FEC Payload ID.

   More precisely, the Explicit Source FEC Payload ID is composed of the
   Source Block Number, the Encoding Symbol ID, and the Source Block
   Length.  The length of the first two fields depends on the m
   parameter (transmitted separately in the FFCI, Section 5.1.1.2):
   Source Block Number (SBN) (32-m bit field):  this field identifies
      the source block to which this FEC source packet belongs.
   Encoding Symbol ID (ESI) (m bit field):  this field identifies the
      source symbol contained in this FEC source packet.  This value is
      such that 0 <= ESI <= k - 1 for source symbols.
   Source Block Length (k) (16 bit field):  this field provides the
      number of source symbols for this source block, i.e., the k
      parameter.  If 16 bits are too much when m <= 8, it is needed when
      8 < m <= 16.  Therefore we provide a single common format
      regardless of m.











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    0                   1                   2                   3
    0 1 2 3 4 5 6 7 8 9 0 1 2 3 4 5 6 7 8 9 0 1 2 3 4 5 6 7 8 9 0 1
   +-+-+-+-+-+-+-+-+-+-+-+-+-+-+-+-+-+-+-+-+-+-+-+-+-+-+-+-+-+-+-+-+
   |           Source Block Number (24 bits)       | Enc. Symb. ID |
   +-+-+-+-+-+-+-+-+-+-+-+-+-+-+-+-+-+-+-+-+-+-+-+-+-+-+-+-+-+-+-+-+
   |    Source Block Length (k)    |
   +-+-+-+-+-+-+-+-+-+-+-+-+-+-+-+-+

   Figure 5: Source FEC Payload ID encoding format for m = 8 (default).


    0                   1                   2                   3
    0 1 2 3 4 5 6 7 8 9 0 1 2 3 4 5 6 7 8 9 0 1 2 3 4 5 6 7 8 9 0 1
   +-+-+-+-+-+-+-+-+-+-+-+-+-+-+-+-+-+-+-+-+-+-+-+-+-+-+-+-+-+-+-+-+
   |   Source Block Nb (16 bits)   |   Enc. Symbol ID (16 bits)    |
   +-+-+-+-+-+-+-+-+-+-+-+-+-+-+-+-+-+-+-+-+-+-+-+-+-+-+-+-+-+-+-+-+
   |    Source Block Length (k)    |
   +-+-+-+-+-+-+-+-+-+-+-+-+-+-+-+-+

        Figure 6: Source FEC Payload ID encoding format for m = 16.

   The format of the Source FEC Payload ID for m = 8 and m = 16 are
   illustrated in Figure 5 and Figure 6 respectively.

5.1.3.  Repair FEC Payload ID

   A FEC repair packet MUST contain a Repair FEC Payload ID that is
   prepended to the repair symbol(s) as illustrated in Figure 7.  There
   MUST be a single repair symbol per FEC repair packet.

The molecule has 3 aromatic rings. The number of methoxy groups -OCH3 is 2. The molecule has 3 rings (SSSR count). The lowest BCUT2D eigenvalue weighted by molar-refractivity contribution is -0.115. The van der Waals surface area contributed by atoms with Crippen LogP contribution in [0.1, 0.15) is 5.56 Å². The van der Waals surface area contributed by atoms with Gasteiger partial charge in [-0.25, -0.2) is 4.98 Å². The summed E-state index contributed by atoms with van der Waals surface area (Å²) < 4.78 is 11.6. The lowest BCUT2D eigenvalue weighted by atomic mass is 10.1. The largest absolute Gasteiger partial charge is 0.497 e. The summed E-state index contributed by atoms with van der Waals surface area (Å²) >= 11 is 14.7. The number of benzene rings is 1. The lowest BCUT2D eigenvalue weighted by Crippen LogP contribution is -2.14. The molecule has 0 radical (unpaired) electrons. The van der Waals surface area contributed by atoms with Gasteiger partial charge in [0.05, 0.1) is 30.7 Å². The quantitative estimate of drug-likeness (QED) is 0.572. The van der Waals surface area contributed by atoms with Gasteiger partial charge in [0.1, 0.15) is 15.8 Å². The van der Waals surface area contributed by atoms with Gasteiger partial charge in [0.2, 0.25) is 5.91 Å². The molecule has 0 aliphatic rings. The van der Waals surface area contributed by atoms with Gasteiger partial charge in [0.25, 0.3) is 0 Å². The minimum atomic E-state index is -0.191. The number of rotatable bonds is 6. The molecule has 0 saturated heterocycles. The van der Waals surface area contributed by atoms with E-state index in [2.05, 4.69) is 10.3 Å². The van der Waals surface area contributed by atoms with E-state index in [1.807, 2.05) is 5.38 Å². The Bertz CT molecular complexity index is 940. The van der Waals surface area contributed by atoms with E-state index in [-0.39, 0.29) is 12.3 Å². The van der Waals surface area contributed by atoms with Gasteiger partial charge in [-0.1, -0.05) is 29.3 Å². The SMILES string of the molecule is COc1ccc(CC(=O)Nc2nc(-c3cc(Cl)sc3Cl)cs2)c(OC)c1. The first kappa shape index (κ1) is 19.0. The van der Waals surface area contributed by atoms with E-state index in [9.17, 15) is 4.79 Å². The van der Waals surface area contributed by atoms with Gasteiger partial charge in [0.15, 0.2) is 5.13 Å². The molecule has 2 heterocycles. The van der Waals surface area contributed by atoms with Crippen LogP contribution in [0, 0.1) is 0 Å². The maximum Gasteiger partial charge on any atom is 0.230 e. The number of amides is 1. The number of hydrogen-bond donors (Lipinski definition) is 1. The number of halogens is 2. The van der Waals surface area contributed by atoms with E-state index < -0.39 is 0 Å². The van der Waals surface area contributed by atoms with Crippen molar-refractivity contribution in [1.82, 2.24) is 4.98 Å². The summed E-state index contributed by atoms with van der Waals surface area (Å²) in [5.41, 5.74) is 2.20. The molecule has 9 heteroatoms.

+--------------------------------+
   |           IP Header            |
   +--------------------------------+
   |        Transport Header        |
   +--------------------------------+
   |      Repair FEC Payload ID     |
   +--------------------------------+
   |         Repair Symbol          |
   +--------------------------------+

      Figure 7: Structure of a FEC Repair Packet with the Repair FEC
                                Payload ID.

   More precisely, the Repair FEC Payload ID is composed of the Source
   Block Number, the Encoding Symbol ID, and the Source Block Length.
   The length of the first two fields depends on the m parameter
   (transmitted separately in the FFCI, Section 5.1.1.2):




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   Source Block Number (SBN) (32-m bit field):  this field identifies
      the source block to which the FEC repair packet belongs.
   Encoding Symbol ID (ESI) (m bit field)  this field identifies the
      repair symbol contained in this FEC repair packet.  This value is
      such that k <= ESI <= n - 1 for repair symbols.
   Source Block Length (k) (16 bit field):  this field provides the
      number of source symbols for this source block, i.e., the k
      parameter.  If 16 bits are too much when m <= 8, it is needed when
      8 < m <= 16.  Therefore we provide a single common format
      regardless of m.

    0                   1                   2                   3
    0 1 2 3 4 5 6 7 8 9 0 1 2 3 4 5 6 7 8 9 0 1 2 3 4 5 6 7 8 9 0 1
   +-+-+-+-+-+-+-+-+-+-+-+-+-+-+-+-+-+-+-+-+-+-+-+-+-+-+-+-+-+-+-+-+
   |           Source Block Number (24 bits)       | Enc. Symb. ID |
   +-+-+-+-+-+-+-+-+-+-+-+-+-+-+-+-+-+-+-+-+-+-+-+-+-+-+-+-+-+-+-+-+
   |    Source Block Length (k)    |
   +-+-+-+-+-+-+-+-+-+-+-+-+-+-+-+-+

   Figure 8: Repair FEC Payload ID encoding format for m = 8 (default).


    0                   1                   2                   3
    0 1 2 3 4 5 6 7 8 9 0 1 2 3 4 5 6 7 8 9 0 1 2 3 4 5 6 7 8 9 0 1
   +-+-+-+-+-+-+-+-+-+-+-+-+-+-+-+-+-+-+-+-+-+-+-+-+-+-+-+-+-+-+-+-+
   |   Source Block Nb (16 bits)   |   Enc. Symbol ID (16 bits)    |
   +-+-+-+-+-+-+-+-+-+-+-+-+-+-+-+-+-+-+-+-+-+-+-+-+-+-+-+-+-+-+-+-+
   |    Source Block Length (k)    |
   +-+-+-+-+-+-+-+-+-+-+-+-+-+-+-+-+

        Figure 9: Repair FEC Payload ID encoding format for m = 16.

   The format of the Repair FEC Payload ID for m = 8 and m = 16 are
   illustrated in Figure 8 and Figure 9 respectively.

5.2.  Procedures

   The following procedures apply:
   o  The source block creation procedures are specified in Section 4.3.
   o  The SBN value is incremented for each new source block, starting
      at 0 for the first block of the ADU flow.  Wrapping to zero will
      happen for long sessions, after value 2^^(32-m) - 1.
   o  The ESI of encoding symbols is managed sequentially, starting at 0
      for the first symbol.  The first k values (0 <= ESI <= k - 1)
      identify source symbols, whereas the last n-k values (k <= ESI <=
      n - 1) identify repair symbols.





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   o  The FEC repair packet creation procedures are specified in
      Section 5.1.3.

5.3.  FEC Code Specification